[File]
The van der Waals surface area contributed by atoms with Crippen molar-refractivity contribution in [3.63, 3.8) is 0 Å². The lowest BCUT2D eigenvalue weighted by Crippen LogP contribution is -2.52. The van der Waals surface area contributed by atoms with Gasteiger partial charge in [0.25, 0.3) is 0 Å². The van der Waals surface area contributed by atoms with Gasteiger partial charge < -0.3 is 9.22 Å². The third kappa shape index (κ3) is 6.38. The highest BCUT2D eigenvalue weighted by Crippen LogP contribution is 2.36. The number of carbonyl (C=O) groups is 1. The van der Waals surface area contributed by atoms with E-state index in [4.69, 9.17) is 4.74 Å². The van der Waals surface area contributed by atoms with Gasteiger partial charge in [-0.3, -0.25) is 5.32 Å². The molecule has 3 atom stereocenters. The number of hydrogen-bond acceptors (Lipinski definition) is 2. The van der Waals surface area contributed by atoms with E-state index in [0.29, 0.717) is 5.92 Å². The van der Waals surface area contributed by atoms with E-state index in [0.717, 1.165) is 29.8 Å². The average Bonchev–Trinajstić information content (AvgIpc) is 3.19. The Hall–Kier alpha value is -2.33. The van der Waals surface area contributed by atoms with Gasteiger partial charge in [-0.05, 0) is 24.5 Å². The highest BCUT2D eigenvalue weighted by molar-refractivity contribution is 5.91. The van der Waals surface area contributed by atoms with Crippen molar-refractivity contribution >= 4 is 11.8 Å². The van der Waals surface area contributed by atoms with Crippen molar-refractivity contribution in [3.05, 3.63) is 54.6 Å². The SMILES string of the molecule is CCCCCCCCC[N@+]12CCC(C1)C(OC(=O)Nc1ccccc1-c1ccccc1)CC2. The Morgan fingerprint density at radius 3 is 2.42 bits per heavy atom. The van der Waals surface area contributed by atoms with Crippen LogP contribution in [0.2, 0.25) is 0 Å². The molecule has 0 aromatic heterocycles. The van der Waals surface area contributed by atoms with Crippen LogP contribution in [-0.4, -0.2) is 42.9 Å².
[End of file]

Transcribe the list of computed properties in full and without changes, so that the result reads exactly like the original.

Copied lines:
The van der Waals surface area contributed by atoms with Crippen molar-refractivity contribution in [3.63, 3.8) is 0 Å². The lowest BCUT2D eigenvalue weighted by Crippen LogP contribution is -2.52. The van der Waals surface area contributed by atoms with Gasteiger partial charge in [0.25, 0.3) is 0 Å². The van der Waals surface area contributed by atoms with Gasteiger partial charge < -0.3 is 9.22 Å². The third kappa shape index (κ3) is 6.38. The highest BCUT2D eigenvalue weighted by Crippen LogP contribution is 2.36. The number of carbonyl (C=O) groups is 1. The van der Waals surface area contributed by atoms with E-state index in [4.69, 9.17) is 4.74 Å². The van der Waals surface area contributed by atoms with Gasteiger partial charge in [-0.3, -0.25) is 5.32 Å². The molecule has 3 atom stereocenters. The number of hydrogen-bond acceptors (Lipinski definition) is 2. The van der Waals surface area contributed by atoms with E-state index in [0.29, 0.717) is 5.92 Å². The van der Waals surface area contributed by atoms with E-state index in [0.717, 1.165) is 29.8 Å². The average Bonchev–Trinajstić information content (AvgIpc) is 3.19. The Hall–Kier alpha value is -2.33. The van der Waals surface area contributed by atoms with Gasteiger partial charge in [-0.05, 0) is 24.5 Å². The highest BCUT2D eigenvalue weighted by molar-refractivity contribution is 5.91. The van der Waals surface area contributed by atoms with Crippen molar-refractivity contribution >= 4 is 11.8 Å². The van der Waals surface area contributed by atoms with Crippen molar-refractivity contribution in [3.05, 3.63) is 54.6 Å². The SMILES string of the molecule is CCCCCCCCC[N@+]12CCC(C1)C(OC(=O)Nc1ccccc1-c1ccccc1)CC2. The Morgan fingerprint density at radius 3 is 2.42 bits per heavy atom. The van der Waals surface area contributed by atoms with Crippen LogP contribution in [0.2, 0.25) is 0 Å². The molecule has 0 aromatic heterocycles. The van der Waals surface area contributed by atoms with Crippen LogP contribution in [-0.4, -0.2) is 42.9 Å².